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Automobile as stylus?
September 18, 2006 7:10 AM   Subscribe

Calling all research pros! Driving over 'rumblestrips' that are spaced to produce a tune?! Help me find more specific information on the 'Musical Highway' in Villepinte, France!

Ok, this is sort of an epic 'more inside,' but bear with me, I'm hoping there's some avenue of research I'm not thinking of.



BACKGROUND

I was first introduced to this concept when Paul Collins mentioned it briefly in a recent Believer piece ("A Brief History of Rock Music"). Here's what Collins had to say:

"Engineers in the Paris suburb of Villepinte make clever use of road noise between tires and crushed rock asphalt by designing a corrugated ?euphonic road? surface that gives a twenty-eight-note melody when driven over. Complaints by neighbors result in the road being resurfaced in 2002. A subsequent visit establishes that one can still faintly hear the melody when the road is driven over."

I was intrigued by this idea, so I've since researched it a bit and found a few other articles mentioning this stretch of road, but it seems to me that an idea as novel (and as recently executed) as this should have left more of a footprint on the internet. I know if were one of the responsible engineers, I'd have taken video. I'm suspicious that my inability to search in French may be keeping me from the best results.



ARTICLES

Article 1 (Sharke, Mechanical Engineering Magazine, April 2003 -- This one has the most specific info.)

Article 2 (Glaskin, "New Scientist" article, February 2004 -- This one isn't available online, but I'll quote the relevant sections)

"Once upon a time there was a singing road. Every time a vehicle drove along it, the road sang a catchy tune, in stereo, that left drivers humming happily for days. But not everyone loved its song, and the people who lived nearby began to get irritated with the road for singing the same thing, all day, every day. Eventually they got so angry that they complained to the mayor, who issued an order to smother the road beneath a layer of hot asphalt. The road never sang again."

"This story is not completely true. It turns out that the road -- built in 2000 in a Paris suburb called Villepinte -- was not totally silenced when it was resurfaced in 2002. Visit Villepinte today and, if you listen carefully, you can sometimes hear the faint 28-note melody created by tyres racing over the pattern of corrugations on its surface."

"The musical highway was a bold attempt to turn the noise produced by a busy road into something pleasurable. Unfortunately, it only served to highlight a
growing problem. While vehicle designers have worked hard to quieten engines and muffle exhausts, they have been less successful elsewhere. The whoosh, swish and zizz of rubber on asphalt or concrete now accounts for more than half the noise that vehicles create, and as road building and car sales continue to boom -- particularly in Asia and the US -- noise created at the road surface is turning into a global problem. So the next great challenge for automotive engineers is to learn how tyre and tarmac can be made to work together to keep the peace."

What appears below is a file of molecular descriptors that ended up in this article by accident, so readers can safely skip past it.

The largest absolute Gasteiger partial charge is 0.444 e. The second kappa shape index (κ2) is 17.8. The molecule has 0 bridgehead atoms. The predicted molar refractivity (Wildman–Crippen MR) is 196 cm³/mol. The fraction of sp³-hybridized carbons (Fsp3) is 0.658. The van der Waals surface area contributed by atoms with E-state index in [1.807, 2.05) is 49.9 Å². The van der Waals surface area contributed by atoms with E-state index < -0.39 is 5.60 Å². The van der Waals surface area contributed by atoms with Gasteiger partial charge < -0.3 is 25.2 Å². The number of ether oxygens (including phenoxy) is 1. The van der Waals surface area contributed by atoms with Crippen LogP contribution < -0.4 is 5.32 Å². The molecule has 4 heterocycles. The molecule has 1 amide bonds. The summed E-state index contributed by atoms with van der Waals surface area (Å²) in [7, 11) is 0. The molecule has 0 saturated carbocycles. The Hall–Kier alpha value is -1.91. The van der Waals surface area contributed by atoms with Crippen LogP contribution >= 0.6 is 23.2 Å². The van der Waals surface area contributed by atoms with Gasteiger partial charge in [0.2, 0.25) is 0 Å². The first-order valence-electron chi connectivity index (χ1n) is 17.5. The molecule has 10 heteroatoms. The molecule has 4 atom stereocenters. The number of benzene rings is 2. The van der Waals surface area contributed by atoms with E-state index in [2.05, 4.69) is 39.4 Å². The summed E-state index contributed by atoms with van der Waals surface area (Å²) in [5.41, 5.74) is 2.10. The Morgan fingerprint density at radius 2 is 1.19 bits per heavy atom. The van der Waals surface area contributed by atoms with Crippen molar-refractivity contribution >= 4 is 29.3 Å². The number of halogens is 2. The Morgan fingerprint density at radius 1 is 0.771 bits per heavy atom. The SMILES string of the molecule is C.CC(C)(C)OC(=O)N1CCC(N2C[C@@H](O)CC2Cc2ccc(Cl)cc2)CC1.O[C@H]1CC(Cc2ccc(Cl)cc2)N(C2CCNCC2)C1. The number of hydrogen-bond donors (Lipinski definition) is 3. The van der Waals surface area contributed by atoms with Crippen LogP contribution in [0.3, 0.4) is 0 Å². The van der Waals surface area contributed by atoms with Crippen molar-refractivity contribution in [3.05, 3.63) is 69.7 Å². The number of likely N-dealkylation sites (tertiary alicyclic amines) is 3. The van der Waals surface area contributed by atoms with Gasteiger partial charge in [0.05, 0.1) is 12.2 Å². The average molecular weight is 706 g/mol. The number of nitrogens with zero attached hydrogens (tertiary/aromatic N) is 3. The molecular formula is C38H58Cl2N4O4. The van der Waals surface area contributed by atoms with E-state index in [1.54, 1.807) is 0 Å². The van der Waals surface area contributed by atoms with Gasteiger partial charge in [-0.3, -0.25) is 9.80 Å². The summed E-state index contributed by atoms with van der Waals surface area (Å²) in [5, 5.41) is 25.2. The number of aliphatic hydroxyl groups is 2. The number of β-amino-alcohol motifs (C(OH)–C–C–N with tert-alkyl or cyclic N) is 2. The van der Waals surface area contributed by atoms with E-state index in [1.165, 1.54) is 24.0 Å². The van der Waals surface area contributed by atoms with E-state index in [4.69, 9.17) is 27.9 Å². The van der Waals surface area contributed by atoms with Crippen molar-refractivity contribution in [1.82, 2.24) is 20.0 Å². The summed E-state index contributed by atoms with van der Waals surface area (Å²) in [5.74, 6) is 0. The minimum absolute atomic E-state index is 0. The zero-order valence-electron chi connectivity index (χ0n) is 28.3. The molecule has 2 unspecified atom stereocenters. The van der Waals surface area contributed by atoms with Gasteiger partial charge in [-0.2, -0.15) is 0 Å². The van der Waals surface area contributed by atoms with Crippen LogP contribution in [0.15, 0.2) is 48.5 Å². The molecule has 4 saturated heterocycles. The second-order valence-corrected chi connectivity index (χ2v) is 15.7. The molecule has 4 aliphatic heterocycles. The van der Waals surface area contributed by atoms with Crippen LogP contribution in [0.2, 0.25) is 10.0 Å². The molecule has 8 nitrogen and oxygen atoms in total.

"...we may not have heard the last of the singing road. A few years ago, a large US entertainment corporation asked one of Sandberg's American colleagues to create a corrugated road surface at the entrance to one of its theme parks -- one that could play "zip-a-dee-do-dah" as cars drove over it. He declined. Perhaps he had learned the lesson from Villepinte: the only thing we will ever want to hear from a highway is the sound of silence."

Everything in the Collins article seems to come from these two pieces, and knowing his research prowess, that probably doesn't bode well for finding out more. Will that stop me? ONWARD!



NON-TEXTUAL EVIDENCE

The endgame of all this ridiculous groping for information is to find video and / or audio of the road in action. That would just make my YEAR.

Thus far, the only non-textual evidence I've found of the road's existence is this photo, published alongside the Paul Sharke article in Mechanical Engineering Magazine.

The caption explains that "Drivers approaching the musical road near Paris are instructed to stay between solid lines to hear their tires play a melody. The tone deaf can follow a dotted route to play only road and tire noise."



DEAD END, ALMOST DEAD END

The Paul Sharke article also cites the composer of the music 'pressed' into the road as a person named Gaellic Guillerm. A brief googling reveals no other results.

The one prospect I haven't pursued to a dead end yet is chapter 31.8 of this book, "The Tyre/Road Noise Reference Book" (Contents). Since the cost of the book is $220 I can't justify the expense just to see if a single chapter clears up this trivial curiousity. I've tried searching libraries, but no luck around these parts.

...and that's everything my feeble research efforts have thus far been able to uncover.



CURRENT FACTS

If everything in these articles is assumed to be accurate, here is what I know so far:

- Dedicated in 2000
- The tune was composed by Gaellic Guillerm
- It consisted of 12 seconds of stereophonic (!) music
- The piece had a 28-note melody.